How I work, creatively
You can never read enough ‘what I’ve learnt working on my own’ and ‘how I work’ articles. However I hope to standout somewhat as my way of working in half university related and half freelance related; in retrospective, UArts projects and freelancing are one in the same; artistic designs always on very tight deadlines. Interestingly it wasn't till I arrived at UArts I needed a system to mange my work. That said, rather that give expert advice, I’ll simply outline the what I use to work and why they assist me.
- To-to aka tasks list (both with parent and child categorization)
- Comments aka forms (notes for self and others)
- Notes per to-do (both on parent and child tasks)
- DropBox integration (tracking latest files and what files relate to what sub-assignment)
- Due dates (For sub-tasks)
- History (Visual info-graph of work done)
Before I found Blimp, my up to the minute project status was at best, a poorly educated guess. I would keep my to-do list on post-it notes randomly placed about my bedroom, duplicate files scattered across my local and virtual hard-drives (with no sub-versioning mind you) and seldom any written notes, except for the stray FTP pass info. - Now when I use Blimp, I consider my project, an actually project. If it isn't in Blimp yet, it’s merely a distraction awaiting my full attention. I can attest to it’s value when it helped me manage an iOS app with literally hundreds of user interface concepts and a school typography project with equally as many Adobe Illustrator files.
- Dead simple file sharing
- Collaborative share space for group projects
- Ability to edit files within DropBox and automatically update file online ( see Blimp integration)
- Rapidly test websites without hosting
DropBox should need no introduction as it is perhaps the single most useful utility on anyone's computer. The uses are many and I continually see new uses for this lovely service. It’s ability to share a file with two clicks of the mouse is great as is it’s ability to host private websites for client viewing, without actually being on any website. I keep all my pre-projects locally stores and current and finished projects within DropBox.
- Pin-boards for inspiration or idea generation
- Ability to store images and video for later viewing
- Very intuitive algorithm to show what you may like to find
Their are oh so many websites one could go for inspiration and I too have more than one as well as a handful of artists I admire; but I tend to find the vast majority of mine from Pinterest. I also like it’s dead simple ability to pull in outside artwork for later retrieval be it a photo or video. Their have been a few knock-off’s I won’t mention, but Pinterest remains king. And with its new private boards, using it for school and personal projects has never been more simple. I am still upset it doesn't have keyboard commands, better notes or the ability to pull in an HTML link, but one can always hope.
- Rapid prototyping story-board (or user scenario)
- Ability to color code as needed and forum complex diagrams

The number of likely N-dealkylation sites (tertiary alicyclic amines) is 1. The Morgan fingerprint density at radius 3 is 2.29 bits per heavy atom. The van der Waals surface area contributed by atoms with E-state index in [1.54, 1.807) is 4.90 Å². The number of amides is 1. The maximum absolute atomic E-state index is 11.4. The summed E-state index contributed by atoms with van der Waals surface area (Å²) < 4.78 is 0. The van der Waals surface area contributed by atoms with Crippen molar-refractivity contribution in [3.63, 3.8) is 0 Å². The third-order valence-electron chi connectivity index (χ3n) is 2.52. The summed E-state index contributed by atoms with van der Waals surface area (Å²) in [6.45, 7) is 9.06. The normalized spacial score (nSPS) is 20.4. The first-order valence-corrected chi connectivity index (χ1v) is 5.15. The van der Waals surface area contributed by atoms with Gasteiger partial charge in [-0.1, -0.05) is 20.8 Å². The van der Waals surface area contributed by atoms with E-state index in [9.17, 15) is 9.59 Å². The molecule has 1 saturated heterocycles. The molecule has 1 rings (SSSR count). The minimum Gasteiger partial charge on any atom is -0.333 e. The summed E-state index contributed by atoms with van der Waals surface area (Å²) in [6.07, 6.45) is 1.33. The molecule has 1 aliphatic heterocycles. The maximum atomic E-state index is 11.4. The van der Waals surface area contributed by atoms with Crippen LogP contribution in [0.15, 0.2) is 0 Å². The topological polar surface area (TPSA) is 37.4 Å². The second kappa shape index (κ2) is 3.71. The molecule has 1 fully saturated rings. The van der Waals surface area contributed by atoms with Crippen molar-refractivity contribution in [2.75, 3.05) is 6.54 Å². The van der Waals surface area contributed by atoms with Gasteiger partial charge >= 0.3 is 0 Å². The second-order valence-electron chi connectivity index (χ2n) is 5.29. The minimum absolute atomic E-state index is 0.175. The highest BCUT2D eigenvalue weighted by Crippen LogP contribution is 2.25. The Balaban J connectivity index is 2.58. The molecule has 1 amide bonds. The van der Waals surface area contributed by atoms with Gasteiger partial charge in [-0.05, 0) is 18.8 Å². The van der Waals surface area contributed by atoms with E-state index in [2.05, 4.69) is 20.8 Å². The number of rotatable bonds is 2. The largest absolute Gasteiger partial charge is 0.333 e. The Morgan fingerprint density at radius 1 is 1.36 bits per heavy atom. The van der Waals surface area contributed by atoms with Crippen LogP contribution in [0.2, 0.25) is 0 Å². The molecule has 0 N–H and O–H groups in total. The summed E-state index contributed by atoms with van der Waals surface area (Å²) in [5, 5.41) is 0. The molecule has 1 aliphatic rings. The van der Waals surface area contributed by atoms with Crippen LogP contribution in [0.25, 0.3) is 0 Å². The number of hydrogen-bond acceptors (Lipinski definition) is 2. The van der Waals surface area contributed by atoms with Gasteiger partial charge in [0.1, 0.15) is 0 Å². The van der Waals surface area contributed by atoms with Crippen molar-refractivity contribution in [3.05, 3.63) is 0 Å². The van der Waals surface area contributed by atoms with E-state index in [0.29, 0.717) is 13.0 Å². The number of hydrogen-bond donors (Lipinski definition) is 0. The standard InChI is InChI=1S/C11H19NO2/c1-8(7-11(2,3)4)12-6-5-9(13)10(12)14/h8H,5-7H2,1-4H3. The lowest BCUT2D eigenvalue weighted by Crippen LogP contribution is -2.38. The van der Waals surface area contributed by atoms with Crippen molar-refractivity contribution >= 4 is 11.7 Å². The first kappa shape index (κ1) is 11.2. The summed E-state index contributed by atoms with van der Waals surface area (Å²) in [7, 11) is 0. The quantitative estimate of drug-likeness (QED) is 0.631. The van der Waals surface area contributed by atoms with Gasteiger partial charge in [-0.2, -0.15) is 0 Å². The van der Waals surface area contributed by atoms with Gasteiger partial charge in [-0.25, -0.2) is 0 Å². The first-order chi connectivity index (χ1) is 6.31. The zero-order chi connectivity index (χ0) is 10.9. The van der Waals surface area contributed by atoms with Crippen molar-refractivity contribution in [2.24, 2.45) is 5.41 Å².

MindNode is perhaps the only ‘app’ I use, while all others are SaaS online only enabled, but old habits die hard and I have found MindNode invaluable in my work. A good runner up would be Omni Graffle, however I find that hammering out ideas far faster yet still very organized better with MindNode (pre Omni Graffle version 6).
- Ad-free reading e.g. no distractions
- Ability to directly export to Evernote
The amount of articles online I have to read (and emphasis in have to, as any developer can attest too) is massive. From this I found Pocket long ago helps me read more quickly, more pleasurable and lessen the need to remember what articles to read of. I’ll simply come across them on my iPhone or Mac, save for later reading and when the weekend comes, devote a few hours to knocking them all out.
Text Storage & Notes
- Search within note’s text for content
- Evernote’s ‘Skitch’ annotation app
- Evernote’s ‘Clearly’ app for TTS
It could be said that Evernote can do what Pinterest and Pocket do. However I have found Evernote tends to get slowed down heavily when you use it for visual (photo) notes, has no decent ability to store video and simply isn't a very good “pin-board”. That said, I couldn't live without Evernote. Any text based note I use Evernote for and that consists of hundreds, amassed since the start of Evernote. This is perhaps for those that do web development and programming, whom have immense libraries of gathered scrips and code.
Coda 2 www.panic.com/coda/
I’ve used so many text editors all the way from Text-Edit and horrible DreamWeaver to Sublime Text and bbEdit, however I have found Coda 2 to be worth the cost twice over. First for its wonderful editor with autocomplete for damn never every code but also it’s kick ass FTP ‘Transmission’ thats built in. As an added bonus it can co-op code so you and a friend can work on the same thing at once, without checking in and out of GitHub. Even when I once worked off a design agency’s computers, I made sure to have a copy on Coda 2 on each. Loading it onto my 2ed screen when I work is the only way I find myself most productive. When I am at school I carry a DVI adapter so I can use an additional screen also.
Pen & Paper
Moleskine is unanimously used by artists and designers alike for its paper quality, notebook types and history. If your an professional artist or designer and have never used it, I'd be shocked; but to each their own. I happen to love the paper quality and dye color that doesn't kill my eyes like generic bleached white does.
Uni Ball however makes killer pens and their elite version wins to any equally priced pen. These are very well priced yet still feel amazing, yet you can still throw them away and not feel guilty. Anyone that's ever borrowed my pens always tell me how wonderful they feel. Smooth glide, very little bleed and solid ergonomic design.